The Catholic University of America

Consumer Credit Frequently Asked Questions

 

Free Annual Credit Report
All consumers can receive free annual credit reports through the site www.annualcreditreport.com.

The site was created by the national credit bureaus (Equifax, Experian, and Trans Union) in response to requirements of the Fair and Accurate Transactions (FACT) Act.  

The web site provides a convenient method of requesting a report from one, two, or all three of the credit bureaus.  Reports can be viewed via site or received by telephone or mail.  The site provides instructions for all three delivery methods.

Credit bureaus caution that www.annualcreditreport.com is the only site authorized to provide free credit reports. Consumers should not provide personal information to other companies or sites purporting to provide free credit reports.

How do I request a fraud alert be placed on my file?

You have the right to ask that nationwide consumer credit reporting companies place "fraud alerts" in your file to let potential creditors and others know that you may be a victim of identity theft. A fraud alert can make it more difficult for someone to get credit in your name because it tells creditors to follow certain procedures to protect you. It also may delay your ability to obtain credit. You may place a fraud alert in your file by calling just one of the three nationwide consumer credit reporting companies. As soon as that agency processes your fraud alert, it will notify the other two, which then also must place fraud alerts in your file.
     

Equifax: 1-800-525-6285; www.equifax.com
Experian: 1-888-397-3742; www.experian.com/fraud
TransUnion: 1-800-680-7289; www.transunion.com

An initial fraud alert stays in your file for at least 90 days. An extended alert stays in your file for seven years. To place either of these alerts, a consumer credit reporting company will require you to provide appropriate proof of your identity, which may include your Social Security number. If you ask for an extended alert, you will have to provide an identity theft report. An identity theft report includes a copy of a report you have filed with a federal, state, or local law enforcement agency. For more detailed information about the identity theft report, visit http://www.ftc.gov/bcp/edu/microsites/idtheft2012/


What is a credit file disclosure?

A credit file disclosure provides you with all of the information in your credit file maintained by a consumer reporting company that could be provided by the consumer reporting company in a consumer report about you to a third party, such as a lender. A credit file disclosure also includes a record of everyone who has received a consumer report about you from the consumer reporting company within a certain period of time ("inquiries"). The credit file disclosure includes certain information that is not included in a consumer report about you to a third party, such as the inquiries of companies for pre-approved offers of credit or insurance and account reviews, and any medical account information which is suppressed for third party users of consumer reports. You are entitled to receive a disclosure copy of your credit file from a consumer reporting company under Federal law and the laws of various states.


How often can I request a free credit file disclosure through this website?

You are entitled to receive one free credit file disclosure every 12 months from each of the nationwide consumer credit reporting companies – Equifax, Experian and TransUnion. This free credit file can be requested through this website, by phone or by mail.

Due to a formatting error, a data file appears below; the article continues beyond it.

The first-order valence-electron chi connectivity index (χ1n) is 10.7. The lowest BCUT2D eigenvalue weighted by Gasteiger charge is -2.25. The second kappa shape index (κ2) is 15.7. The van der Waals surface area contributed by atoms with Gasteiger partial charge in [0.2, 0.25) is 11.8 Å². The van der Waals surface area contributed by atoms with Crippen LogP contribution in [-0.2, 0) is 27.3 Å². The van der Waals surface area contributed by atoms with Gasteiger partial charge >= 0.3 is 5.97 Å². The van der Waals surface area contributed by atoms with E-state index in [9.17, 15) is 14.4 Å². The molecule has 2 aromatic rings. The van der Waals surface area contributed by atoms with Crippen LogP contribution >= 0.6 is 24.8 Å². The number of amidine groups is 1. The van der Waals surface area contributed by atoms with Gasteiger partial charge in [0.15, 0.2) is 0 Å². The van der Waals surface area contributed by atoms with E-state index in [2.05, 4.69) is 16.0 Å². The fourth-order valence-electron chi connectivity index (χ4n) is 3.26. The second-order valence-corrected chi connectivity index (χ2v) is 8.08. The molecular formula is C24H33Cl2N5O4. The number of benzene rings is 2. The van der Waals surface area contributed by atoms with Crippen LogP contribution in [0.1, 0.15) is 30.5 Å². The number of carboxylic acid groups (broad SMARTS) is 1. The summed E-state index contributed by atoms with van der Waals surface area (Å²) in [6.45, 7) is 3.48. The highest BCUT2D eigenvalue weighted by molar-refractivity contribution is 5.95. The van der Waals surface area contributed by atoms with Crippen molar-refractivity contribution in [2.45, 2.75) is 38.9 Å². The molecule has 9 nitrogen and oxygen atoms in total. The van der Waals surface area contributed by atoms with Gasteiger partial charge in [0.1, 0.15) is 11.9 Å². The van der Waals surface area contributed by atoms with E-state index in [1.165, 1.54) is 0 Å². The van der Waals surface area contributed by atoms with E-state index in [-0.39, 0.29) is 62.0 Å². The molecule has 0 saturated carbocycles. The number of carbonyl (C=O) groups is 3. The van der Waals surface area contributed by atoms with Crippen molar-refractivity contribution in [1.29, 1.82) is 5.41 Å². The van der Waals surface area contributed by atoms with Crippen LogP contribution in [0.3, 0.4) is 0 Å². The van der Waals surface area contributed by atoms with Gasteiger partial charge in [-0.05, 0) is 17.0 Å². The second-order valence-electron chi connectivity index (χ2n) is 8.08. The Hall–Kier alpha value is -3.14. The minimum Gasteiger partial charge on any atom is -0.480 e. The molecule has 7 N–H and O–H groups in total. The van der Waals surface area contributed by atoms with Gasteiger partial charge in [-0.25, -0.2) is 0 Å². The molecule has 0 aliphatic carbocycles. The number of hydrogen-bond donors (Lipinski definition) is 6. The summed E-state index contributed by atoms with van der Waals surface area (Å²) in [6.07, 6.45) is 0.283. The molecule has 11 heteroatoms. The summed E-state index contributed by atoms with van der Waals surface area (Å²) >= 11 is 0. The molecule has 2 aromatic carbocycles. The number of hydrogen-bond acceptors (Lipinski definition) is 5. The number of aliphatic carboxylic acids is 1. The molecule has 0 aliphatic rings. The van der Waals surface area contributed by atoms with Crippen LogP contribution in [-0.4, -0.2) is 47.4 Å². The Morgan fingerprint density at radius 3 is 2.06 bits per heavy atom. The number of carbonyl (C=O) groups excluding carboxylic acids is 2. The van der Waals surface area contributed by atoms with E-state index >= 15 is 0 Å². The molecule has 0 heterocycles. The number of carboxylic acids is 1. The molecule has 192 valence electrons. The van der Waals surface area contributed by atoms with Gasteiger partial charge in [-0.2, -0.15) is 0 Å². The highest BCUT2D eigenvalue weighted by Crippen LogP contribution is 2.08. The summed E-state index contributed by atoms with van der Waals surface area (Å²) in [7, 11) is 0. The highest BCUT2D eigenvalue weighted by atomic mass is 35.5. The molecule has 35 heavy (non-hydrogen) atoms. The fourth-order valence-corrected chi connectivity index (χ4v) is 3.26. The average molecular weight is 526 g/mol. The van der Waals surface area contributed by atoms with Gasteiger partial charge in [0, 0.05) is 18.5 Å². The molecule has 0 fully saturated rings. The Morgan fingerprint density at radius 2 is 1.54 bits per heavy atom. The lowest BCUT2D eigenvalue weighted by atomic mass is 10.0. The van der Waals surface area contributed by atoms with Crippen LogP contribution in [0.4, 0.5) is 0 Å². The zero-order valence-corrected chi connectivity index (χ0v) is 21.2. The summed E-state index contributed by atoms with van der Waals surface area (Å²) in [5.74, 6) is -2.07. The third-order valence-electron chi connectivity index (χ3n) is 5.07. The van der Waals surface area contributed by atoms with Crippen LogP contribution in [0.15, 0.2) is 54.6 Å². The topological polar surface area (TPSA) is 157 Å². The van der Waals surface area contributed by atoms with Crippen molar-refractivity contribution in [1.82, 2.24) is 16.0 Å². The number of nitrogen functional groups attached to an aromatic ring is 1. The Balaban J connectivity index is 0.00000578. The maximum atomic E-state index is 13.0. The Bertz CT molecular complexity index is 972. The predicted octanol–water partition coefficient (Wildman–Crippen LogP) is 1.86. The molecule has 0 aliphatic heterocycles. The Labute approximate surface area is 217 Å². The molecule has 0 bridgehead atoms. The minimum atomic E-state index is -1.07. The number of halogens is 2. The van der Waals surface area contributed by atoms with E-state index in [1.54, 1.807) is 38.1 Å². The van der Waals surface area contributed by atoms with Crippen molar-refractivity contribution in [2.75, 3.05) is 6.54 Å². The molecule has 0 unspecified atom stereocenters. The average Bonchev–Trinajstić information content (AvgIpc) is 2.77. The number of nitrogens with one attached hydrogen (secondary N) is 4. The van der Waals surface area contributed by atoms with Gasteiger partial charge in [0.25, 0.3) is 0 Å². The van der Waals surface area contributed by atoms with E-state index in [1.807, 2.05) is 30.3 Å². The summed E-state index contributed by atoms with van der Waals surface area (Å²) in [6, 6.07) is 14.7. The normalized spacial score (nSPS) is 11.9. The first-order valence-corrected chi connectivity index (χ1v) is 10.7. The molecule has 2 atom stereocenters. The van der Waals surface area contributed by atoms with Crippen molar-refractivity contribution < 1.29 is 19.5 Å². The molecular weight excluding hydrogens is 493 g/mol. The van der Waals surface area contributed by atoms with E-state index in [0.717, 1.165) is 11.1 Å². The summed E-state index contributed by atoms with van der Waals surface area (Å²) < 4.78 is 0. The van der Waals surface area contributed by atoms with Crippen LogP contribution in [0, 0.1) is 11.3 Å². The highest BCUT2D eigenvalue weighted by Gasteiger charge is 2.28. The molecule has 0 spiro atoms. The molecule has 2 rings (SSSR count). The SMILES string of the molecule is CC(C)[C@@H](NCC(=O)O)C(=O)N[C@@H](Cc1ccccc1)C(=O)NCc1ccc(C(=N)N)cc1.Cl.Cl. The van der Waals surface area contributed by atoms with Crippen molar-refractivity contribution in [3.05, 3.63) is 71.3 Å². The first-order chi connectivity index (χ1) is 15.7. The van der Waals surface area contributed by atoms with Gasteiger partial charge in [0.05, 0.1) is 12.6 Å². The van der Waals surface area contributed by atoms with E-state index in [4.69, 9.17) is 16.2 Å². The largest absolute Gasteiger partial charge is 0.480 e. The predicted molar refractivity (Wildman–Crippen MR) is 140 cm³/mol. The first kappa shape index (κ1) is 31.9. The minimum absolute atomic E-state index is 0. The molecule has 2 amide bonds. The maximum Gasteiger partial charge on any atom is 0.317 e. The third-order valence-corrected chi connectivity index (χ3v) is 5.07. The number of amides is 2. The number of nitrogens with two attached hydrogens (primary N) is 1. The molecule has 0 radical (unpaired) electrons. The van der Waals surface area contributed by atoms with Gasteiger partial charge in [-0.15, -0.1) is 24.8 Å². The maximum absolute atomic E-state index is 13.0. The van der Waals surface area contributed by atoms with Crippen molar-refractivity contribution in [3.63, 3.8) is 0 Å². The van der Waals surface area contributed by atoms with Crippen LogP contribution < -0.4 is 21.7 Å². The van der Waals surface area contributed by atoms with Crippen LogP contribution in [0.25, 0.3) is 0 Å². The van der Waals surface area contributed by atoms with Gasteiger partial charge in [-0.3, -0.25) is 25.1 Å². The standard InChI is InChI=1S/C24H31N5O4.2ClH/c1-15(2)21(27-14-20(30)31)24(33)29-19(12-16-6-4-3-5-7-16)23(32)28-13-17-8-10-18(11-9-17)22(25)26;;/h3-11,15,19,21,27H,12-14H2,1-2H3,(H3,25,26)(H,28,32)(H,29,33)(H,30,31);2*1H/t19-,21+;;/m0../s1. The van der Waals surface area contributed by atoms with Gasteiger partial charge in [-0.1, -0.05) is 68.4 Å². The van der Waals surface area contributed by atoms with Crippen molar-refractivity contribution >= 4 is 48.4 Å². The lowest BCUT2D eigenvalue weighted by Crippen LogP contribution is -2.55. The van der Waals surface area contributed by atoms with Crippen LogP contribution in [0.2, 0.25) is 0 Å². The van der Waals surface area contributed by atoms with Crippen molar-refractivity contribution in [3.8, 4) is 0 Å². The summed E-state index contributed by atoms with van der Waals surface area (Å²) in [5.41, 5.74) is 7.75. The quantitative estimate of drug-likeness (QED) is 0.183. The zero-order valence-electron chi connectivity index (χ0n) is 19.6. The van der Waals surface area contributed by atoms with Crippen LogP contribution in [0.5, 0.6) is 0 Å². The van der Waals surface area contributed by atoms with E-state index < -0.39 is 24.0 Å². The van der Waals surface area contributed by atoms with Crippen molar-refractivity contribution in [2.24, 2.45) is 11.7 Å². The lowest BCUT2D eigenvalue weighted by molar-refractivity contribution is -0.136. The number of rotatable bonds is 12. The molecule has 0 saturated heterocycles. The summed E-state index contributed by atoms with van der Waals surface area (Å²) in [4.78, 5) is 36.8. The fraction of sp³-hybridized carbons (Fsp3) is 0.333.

How else can I request my free annual credit file disclosure?

If free credit reports are available in your state through the Annual Credit Report Request Service, you can request a free annual credit report by phone or mail and it will be mailed within 15 days. However, you can receive a report immediately by using this secure website. Click the links for information on how to request a free annual credit report by phone or mail.

Should I order all my credit file disclosures at one time or space them out over 12 months?

You are entitled to receive one free credit file disclosure every 12 months from each of the nationwide consumer credit reporting companies through the Central Source. It is entirely your choice whether you order all three credit file disclosures at the same time or order one now and others later. The advantage of ordering all three at the same time is that you can compare them. (However, you will not be eligible for another free credit file disclosure from the Central Source for 12 months.) On the other hand, the advantage of ordering one now and others later (for example, one credit file disclosure every four months) is that you can keep track of any changes or new information that may appear on your credit file disclosure. Remember, you are entitled to receive one free credit file disclosure through the Central Source every 12 months from each of the nationwide consumer credit reporting companies – Equifax, Experian and TransUnion – so if you order from only one company today you can still order from the other two companies at a later date.


What is a credit score?

A credit score is a complex mathematical model that evaluates many types of information in a credit file. A credit score is used by a lender to help determine whether a person qualifies for a particular credit card, loan, or service. Most credit scores estimate the risk a company incurs by lending a person money or providing them with a service –– specifically, the likelihood that the person will make payments on time in the next two to three years. Generally, the higher the score, the less risk the person represents.


How can I get my credit score?

You can purchase a credit score by contacting one of the nationwide consumer credit reporting companies.
Equifax - www.equifax.com
Experian - www.experian.com
TransUnion - www.transunion.com
You can also purchase a credit score when you request your free annual credit report through this website.